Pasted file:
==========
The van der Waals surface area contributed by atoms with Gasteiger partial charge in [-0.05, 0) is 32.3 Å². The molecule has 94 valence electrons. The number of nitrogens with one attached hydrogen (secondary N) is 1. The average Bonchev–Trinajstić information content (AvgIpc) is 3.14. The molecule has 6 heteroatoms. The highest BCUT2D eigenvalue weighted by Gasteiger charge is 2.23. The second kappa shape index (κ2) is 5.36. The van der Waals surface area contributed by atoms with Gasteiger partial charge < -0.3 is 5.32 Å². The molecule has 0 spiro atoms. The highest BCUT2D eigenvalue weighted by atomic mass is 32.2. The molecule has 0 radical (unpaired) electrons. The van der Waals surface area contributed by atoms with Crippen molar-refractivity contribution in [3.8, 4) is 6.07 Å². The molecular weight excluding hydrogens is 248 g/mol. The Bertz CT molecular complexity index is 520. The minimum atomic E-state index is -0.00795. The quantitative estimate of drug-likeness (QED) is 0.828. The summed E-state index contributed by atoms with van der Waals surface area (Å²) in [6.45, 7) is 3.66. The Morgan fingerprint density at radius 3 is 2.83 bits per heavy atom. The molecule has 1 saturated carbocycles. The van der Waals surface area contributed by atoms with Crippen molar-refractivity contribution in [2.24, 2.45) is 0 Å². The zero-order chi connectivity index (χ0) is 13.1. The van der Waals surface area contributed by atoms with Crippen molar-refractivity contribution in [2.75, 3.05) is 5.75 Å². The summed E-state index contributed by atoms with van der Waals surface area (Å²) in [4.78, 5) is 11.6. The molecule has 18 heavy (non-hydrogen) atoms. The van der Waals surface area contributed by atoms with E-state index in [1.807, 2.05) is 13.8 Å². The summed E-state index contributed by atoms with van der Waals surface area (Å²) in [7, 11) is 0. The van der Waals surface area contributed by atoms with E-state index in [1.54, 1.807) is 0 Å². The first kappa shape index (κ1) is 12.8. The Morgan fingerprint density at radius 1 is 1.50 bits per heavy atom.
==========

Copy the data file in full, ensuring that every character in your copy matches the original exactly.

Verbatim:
The van der Waals surface area contributed by atoms with Gasteiger partial charge in [-0.05, 0) is 32.3 Å². The molecule has 94 valence electrons. The number of nitrogens with one attached hydrogen (secondary N) is 1. The average Bonchev–Trinajstić information content (AvgIpc) is 3.14. The molecule has 6 heteroatoms. The highest BCUT2D eigenvalue weighted by Gasteiger charge is 2.23. The second kappa shape index (κ2) is 5.36. The van der Waals surface area contributed by atoms with Gasteiger partial charge < -0.3 is 5.32 Å². The molecule has 0 spiro atoms. The highest BCUT2D eigenvalue weighted by atomic mass is 32.2. The molecule has 0 radical (unpaired) electrons. The van der Waals surface area contributed by atoms with Crippen molar-refractivity contribution in [3.8, 4) is 6.07 Å². The molecular weight excluding hydrogens is 248 g/mol. The Bertz CT molecular complexity index is 520. The minimum atomic E-state index is -0.00795. The quantitative estimate of drug-likeness (QED) is 0.828. The summed E-state index contributed by atoms with van der Waals surface area (Å²) in [6.45, 7) is 3.66. The Morgan fingerprint density at radius 3 is 2.83 bits per heavy atom. The molecule has 1 saturated carbocycles. The van der Waals surface area contributed by atoms with Crippen molar-refractivity contribution in [2.24, 2.45) is 0 Å². The zero-order chi connectivity index (χ0) is 13.1. The van der Waals surface area contributed by atoms with Crippen molar-refractivity contribution in [2.75, 3.05) is 5.75 Å². The summed E-state index contributed by atoms with van der Waals surface area (Å²) in [4.78, 5) is 11.6. The molecule has 18 heavy (non-hydrogen) atoms. The van der Waals surface area contributed by atoms with E-state index in [1.807, 2.05) is 13.8 Å². The summed E-state index contributed by atoms with van der Waals surface area (Å²) in [7, 11) is 0. The van der Waals surface area contributed by atoms with E-state index in [1.54, 1.807) is 0 Å². The first kappa shape index (κ1) is 12.8. The Morgan fingerprint density at radius 1 is 1.50 bits per heavy atom.